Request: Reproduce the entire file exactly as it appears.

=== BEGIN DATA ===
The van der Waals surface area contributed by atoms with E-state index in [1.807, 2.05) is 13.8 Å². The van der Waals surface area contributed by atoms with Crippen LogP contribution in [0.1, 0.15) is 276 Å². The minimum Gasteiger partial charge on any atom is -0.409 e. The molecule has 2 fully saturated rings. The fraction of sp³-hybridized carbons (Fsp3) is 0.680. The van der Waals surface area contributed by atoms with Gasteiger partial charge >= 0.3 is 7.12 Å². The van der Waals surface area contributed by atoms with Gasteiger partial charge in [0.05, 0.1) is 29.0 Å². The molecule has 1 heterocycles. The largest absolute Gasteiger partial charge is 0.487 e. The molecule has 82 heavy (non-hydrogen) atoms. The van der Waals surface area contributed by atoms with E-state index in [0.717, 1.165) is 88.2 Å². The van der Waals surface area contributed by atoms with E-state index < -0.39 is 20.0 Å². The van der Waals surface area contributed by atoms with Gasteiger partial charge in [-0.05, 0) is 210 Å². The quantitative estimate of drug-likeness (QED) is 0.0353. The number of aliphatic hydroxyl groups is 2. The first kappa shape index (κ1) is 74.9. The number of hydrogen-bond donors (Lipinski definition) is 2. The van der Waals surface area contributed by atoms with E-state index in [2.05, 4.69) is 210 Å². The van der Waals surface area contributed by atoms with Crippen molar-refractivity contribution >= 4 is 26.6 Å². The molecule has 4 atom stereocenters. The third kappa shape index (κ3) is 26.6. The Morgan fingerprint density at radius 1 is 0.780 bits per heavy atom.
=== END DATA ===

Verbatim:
The van der Waals surface area contributed by atoms with E-state index in [1.807, 2.05) is 13.8 Å². The van der Waals surface area contributed by atoms with Crippen LogP contribution in [0.1, 0.15) is 276 Å². The minimum Gasteiger partial charge on any atom is -0.409 e. The molecule has 2 fully saturated rings. The fraction of sp³-hybridized carbons (Fsp3) is 0.680. The van der Waals surface area contributed by atoms with Gasteiger partial charge >= 0.3 is 7.12 Å². The van der Waals surface area contributed by atoms with Gasteiger partial charge in [0.05, 0.1) is 29.0 Å². The molecule has 1 heterocycles. The largest absolute Gasteiger partial charge is 0.487 e. The molecule has 82 heavy (non-hydrogen) atoms. The van der Waals surface area contributed by atoms with E-state index in [0.717, 1.165) is 88.2 Å². The van der Waals surface area contributed by atoms with E-state index < -0.39 is 20.0 Å². The van der Waals surface area contributed by atoms with Gasteiger partial charge in [-0.05, 0) is 210 Å². The quantitative estimate of drug-likeness (QED) is 0.0353. The number of aliphatic hydroxyl groups is 2. The first kappa shape index (κ1) is 74.9. The number of hydrogen-bond donors (Lipinski definition) is 2. The van der Waals surface area contributed by atoms with E-state index in [2.05, 4.69) is 210 Å². The van der Waals surface area contributed by atoms with Crippen molar-refractivity contribution >= 4 is 26.6 Å². The molecule has 4 atom stereocenters. The third kappa shape index (κ3) is 26.6. The Morgan fingerprint density at radius 1 is 0.780 bits per heavy atom.